LNG tanker at a terminal in China.
China signed a deal to secure liquefied natural gas flows from Qatar on Monday.
The agreement is worth $60 billion and is one of the largest deals for LNG to date.
China will receive roughly 4 million tons annually of LNG from Qatar starting in 2026.
China reached a $60 billion agreement with Qatar on Monday to secure liquefied natural gas flows for decades to come.
Qatar Energy, the country’s state-run energy arm, will send its Chinese counterpart Sinopec 4 million tons of LNG per year starting in 2026. The deal is for 27 years, making it China’s longest for LNG flows and one of its biggest by volume.
The massive LNG deal comes as the market remains tight, with little extra flows expected to ease price pressures until 2026.
Prices soared earlier this year as Russia’s invasion of Ukraine triggered European sanctions that resulted in Moscow cutting off flows in retaliation. Europe has been scrambling to shore up supplies of the essential heating and power-plant fuel from big exporters like the US and Qatar.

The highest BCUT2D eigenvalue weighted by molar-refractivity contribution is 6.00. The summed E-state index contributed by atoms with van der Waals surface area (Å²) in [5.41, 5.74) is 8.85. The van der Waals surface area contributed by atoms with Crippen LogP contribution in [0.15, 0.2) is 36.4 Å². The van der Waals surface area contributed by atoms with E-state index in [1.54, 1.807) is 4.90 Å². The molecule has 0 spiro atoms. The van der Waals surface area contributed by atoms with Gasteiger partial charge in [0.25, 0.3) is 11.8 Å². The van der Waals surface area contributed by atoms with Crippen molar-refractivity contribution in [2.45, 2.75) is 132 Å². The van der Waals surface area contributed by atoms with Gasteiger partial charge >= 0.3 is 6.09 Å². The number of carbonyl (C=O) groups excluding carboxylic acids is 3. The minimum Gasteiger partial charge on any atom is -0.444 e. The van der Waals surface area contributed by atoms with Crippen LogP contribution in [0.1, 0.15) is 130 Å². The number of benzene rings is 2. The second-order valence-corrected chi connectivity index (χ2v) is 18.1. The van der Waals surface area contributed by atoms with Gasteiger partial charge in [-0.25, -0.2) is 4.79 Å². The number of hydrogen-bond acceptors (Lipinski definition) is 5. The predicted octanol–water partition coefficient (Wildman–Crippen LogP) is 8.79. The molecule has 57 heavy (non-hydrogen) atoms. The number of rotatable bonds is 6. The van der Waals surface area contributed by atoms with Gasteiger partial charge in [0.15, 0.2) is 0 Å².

Europe has pivoted toward a greater dependence on LNG in response to the loss of Russian gas. But top European customers haven’t made any real headway with Qatar, though, as countries like Germany remain wary of agreeing to a long-term LNG contract while also planning to phase out fossil fuels.
And while Chinese demand has plummeted this year due to stringent Covid-related lockdowns throughout the country, demand is expected to climb upward once again next year. China was the premier importer of LNG in 2021.
China has also been busy signing LNG deals with top US exporters over this past year as well.